Soon after I returned from VCCA, where I probably revised the story 3-4 times over the three weeks of the residency, I began sending it out to literary journals. TOO SOON! I have a patience problem, a history of sending work out before it’s ready. It was rejected 3 times in that round of submissions. I stopped sending it out, set it aside, and later worked on more revisions until I sent it out again at the beginning of 2013. Fortunately, I use Duotrope to track my submissions, so I can easily look back over the submission history of this story.
My habit is to send a story out too soon, pull back and revise it more, send it out more, revise it again, lather, rinse, repeat. I don’t recommend this method. I still haven’t worked out how to know when a story is finished, but now I know it’s probably not finished when I think it’s finished. “Charcoal” was rejected a total of 23 times over a series of quite imperfect drafts.
Between the end of 2013 and the end of 2014, something about my latest revision was working. The story was a finalist in 4 different contests. I asked friends whether that meant it was close to right, but not quite there, and should I try to “fix” it more. Everyone I asked said that I shouldn’t change it if it was that close so many times. I was sufficiently insecure about my writing that I considered revising it again anyway, but instead decided to send it out again, this time to Prairie Schooner.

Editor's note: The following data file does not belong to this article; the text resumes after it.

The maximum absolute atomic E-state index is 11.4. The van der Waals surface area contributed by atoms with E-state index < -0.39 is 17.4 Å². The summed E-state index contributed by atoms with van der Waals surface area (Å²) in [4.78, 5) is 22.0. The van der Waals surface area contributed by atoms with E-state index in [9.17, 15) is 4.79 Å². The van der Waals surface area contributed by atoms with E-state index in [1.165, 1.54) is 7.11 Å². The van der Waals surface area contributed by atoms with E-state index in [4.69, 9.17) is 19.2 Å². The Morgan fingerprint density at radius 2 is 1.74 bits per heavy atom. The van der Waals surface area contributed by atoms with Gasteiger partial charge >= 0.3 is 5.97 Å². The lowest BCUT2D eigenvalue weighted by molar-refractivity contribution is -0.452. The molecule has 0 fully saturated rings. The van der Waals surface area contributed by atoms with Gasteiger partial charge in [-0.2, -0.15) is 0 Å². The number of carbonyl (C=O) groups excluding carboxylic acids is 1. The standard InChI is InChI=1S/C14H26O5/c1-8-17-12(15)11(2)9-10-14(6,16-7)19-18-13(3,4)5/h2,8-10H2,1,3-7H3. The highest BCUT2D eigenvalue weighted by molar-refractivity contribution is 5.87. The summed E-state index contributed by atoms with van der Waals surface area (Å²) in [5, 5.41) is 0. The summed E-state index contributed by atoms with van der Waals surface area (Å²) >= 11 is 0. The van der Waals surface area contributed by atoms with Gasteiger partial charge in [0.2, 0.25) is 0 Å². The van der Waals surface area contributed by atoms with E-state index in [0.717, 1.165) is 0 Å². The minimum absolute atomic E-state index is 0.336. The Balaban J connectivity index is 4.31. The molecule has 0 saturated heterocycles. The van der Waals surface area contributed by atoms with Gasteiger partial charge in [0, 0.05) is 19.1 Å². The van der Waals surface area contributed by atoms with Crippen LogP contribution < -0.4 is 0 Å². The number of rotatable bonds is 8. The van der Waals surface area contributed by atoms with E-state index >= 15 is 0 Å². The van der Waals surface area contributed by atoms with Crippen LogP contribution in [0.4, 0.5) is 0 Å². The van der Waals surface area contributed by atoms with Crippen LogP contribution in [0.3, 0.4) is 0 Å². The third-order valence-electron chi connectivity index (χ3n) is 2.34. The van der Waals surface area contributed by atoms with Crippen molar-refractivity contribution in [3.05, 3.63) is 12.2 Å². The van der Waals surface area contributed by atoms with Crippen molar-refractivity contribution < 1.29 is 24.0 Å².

Prairie Schooner does not accept simultaneous submissions. I know a lot of writers don’t consider themselves bound by that requirement, but I do. That meant, for the time I was waiting for a response from Prairie Schooner’s editors I couldn’t send it elsewhere and so would not be continuing to revise the story. According to Duotrope, after a wait of 152 days, I received an email from the editors of Prairie Schooner, offering to publish the story, but requesting that I consider revising the ending.
Endings are hard. I have read so many stories that are engaging all the way to the ending and then disappoint. Either they just end, with no feeling of resolution or inevitability, or they wrap things up too neatly. It’s very hard to get an ending that works.
I had always felt the ending was the weakest part of this story. I had changed it several times, mostly in response to readers’ comments. I talked with Kwame Dawes, the editor of Prairie Schooner, about his suggestions for the ending, took a long walk in the woods, made one last draft of the ending and sent it off for publication.
I hope this will give new writers some perspective on publication. This story took about 4 years from inception to print. I don’t know whether there was anything I could have done differently, except to wait longer before submitting it, revising and going back over it over a longer period of time. It might have been rejected fewer times before an editor somewhere liked it and thought it worthy of inclusion in his journal. I’m beginning to get the hang of this, maybe, and beginning to have a little more confidence in my own work. It all takes time, patience, practice, trial and error. Like pretty much everything else in life.
Have a similar story? Share in the comments the length of your favorite stories’ journeys from first draft to publication (print or online).